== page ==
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In the book, Pseudonymity, the New Testament and Deception, Terry L. Wilder asks if pseudonymous works should be included in the canon if they prove to be pseudonymous. Though the historical argument should be seriously weighed (‘These are the books he church has considered canon over the last 2,000 years), for the moment it will be set aside.

Scripture obviously contains severe passages against deceit and lying (Psalm 101:7, Proverbs 14:5, Ephesians 4:25, etc., let alone the background of John 14:17, 16:13). Yet, on the other hand, there are people in Scripture whose circumstances are mitigated by understandable conditions Abraham (Gen 12:3, 20:2), Isaac (Gen 26:7), Jacob (Gen 27:19), Elisha (2 Kings 6:19), David (1 Sam. 21:2), and Jehu (2 Kings 10:18-19). If we go this route, does this result in a consequentialist view of ethics, where foreseen consequences make something right?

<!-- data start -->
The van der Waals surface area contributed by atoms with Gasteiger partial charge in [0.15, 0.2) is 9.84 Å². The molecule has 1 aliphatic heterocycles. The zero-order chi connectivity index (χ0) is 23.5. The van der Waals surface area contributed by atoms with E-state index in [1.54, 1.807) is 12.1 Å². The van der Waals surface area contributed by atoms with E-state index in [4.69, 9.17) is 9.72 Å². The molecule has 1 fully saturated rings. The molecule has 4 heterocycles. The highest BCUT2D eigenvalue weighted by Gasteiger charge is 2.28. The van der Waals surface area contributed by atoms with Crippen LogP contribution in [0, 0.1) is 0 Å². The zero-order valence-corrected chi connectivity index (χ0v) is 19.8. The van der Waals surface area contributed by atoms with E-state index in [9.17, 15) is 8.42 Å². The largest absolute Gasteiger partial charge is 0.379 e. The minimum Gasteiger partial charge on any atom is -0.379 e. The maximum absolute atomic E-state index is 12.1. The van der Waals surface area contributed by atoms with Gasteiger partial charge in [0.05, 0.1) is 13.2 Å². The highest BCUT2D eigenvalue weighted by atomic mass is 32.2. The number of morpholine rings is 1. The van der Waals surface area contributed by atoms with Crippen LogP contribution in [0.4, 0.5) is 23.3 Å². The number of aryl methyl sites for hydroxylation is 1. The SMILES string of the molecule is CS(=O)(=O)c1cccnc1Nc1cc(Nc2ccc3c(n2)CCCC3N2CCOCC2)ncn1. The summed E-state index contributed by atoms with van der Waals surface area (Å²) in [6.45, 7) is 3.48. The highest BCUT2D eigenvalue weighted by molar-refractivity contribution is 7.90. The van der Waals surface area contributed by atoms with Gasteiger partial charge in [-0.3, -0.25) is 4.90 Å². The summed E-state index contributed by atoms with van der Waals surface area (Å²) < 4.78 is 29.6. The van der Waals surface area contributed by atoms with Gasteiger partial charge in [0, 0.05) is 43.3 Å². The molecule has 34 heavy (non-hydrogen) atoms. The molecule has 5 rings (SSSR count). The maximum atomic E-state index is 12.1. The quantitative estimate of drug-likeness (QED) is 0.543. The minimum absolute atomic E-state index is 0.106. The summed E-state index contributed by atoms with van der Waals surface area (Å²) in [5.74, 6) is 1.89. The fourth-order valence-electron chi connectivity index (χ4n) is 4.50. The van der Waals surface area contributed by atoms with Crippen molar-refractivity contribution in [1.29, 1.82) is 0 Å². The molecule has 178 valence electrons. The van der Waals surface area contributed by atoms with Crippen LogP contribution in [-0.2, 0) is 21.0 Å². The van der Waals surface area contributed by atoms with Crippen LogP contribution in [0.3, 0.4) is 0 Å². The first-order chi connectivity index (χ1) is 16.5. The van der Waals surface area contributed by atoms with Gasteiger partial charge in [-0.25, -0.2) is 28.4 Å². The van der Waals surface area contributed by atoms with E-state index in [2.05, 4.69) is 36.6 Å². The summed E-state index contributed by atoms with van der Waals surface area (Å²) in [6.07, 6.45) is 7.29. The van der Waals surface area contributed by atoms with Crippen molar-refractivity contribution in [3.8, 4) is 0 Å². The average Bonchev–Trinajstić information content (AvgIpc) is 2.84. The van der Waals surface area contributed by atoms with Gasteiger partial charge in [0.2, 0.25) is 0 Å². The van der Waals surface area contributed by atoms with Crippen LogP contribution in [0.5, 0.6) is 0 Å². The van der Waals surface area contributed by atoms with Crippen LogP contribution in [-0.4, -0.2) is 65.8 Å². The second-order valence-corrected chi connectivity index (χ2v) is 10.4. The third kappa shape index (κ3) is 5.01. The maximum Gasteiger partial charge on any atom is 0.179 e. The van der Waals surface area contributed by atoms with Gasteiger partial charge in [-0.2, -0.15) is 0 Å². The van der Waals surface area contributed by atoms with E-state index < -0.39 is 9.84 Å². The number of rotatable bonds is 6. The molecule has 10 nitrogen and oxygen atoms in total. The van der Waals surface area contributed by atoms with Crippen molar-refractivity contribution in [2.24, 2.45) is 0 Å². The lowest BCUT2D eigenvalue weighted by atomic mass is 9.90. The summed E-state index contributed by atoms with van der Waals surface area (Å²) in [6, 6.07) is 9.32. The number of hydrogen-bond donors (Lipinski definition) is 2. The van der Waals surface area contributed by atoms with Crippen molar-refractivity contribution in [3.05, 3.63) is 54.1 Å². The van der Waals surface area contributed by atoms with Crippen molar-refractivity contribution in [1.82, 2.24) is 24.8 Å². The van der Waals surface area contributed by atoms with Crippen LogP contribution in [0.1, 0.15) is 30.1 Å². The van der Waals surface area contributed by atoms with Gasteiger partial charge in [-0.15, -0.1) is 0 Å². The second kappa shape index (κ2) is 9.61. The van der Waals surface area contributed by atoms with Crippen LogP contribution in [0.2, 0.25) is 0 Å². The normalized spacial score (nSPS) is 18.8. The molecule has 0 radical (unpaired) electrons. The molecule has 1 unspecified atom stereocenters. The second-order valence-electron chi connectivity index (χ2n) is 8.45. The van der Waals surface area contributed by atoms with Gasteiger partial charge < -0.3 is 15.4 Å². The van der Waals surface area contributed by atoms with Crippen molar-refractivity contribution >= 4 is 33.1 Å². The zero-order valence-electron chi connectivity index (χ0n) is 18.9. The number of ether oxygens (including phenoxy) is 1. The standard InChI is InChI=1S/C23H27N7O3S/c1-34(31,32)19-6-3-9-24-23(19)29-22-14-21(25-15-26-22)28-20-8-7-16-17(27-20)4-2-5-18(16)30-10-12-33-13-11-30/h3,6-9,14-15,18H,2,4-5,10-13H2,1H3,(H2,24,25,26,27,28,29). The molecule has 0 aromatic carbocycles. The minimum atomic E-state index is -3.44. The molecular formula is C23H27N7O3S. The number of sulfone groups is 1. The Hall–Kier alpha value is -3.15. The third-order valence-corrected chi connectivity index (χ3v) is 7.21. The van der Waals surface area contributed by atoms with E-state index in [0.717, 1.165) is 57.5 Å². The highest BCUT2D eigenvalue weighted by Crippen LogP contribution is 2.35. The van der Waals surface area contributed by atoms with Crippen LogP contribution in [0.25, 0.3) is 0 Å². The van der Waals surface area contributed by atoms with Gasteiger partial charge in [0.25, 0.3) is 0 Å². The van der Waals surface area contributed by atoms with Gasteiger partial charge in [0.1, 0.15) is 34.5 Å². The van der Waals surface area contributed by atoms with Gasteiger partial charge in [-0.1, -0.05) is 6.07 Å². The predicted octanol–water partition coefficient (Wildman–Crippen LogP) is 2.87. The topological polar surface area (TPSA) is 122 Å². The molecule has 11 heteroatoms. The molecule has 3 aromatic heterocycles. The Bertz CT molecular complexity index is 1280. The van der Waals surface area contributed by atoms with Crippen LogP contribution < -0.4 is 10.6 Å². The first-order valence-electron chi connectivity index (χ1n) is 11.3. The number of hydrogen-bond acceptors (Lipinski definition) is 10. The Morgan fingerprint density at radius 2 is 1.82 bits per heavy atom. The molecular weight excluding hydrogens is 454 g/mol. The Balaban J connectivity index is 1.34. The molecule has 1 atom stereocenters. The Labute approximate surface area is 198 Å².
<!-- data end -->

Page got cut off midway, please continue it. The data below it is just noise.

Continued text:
All in all, Wilder goes on to argue for the traditional canon, but I think he distilled some core principles we need to further consider.

News Reporter
From Madison, Wisconsin. B.A. Biblical Studies: Moody Bible Institute, Chicago. M.Div. Student at Tyndale Seminary in Toronto, Ontario.

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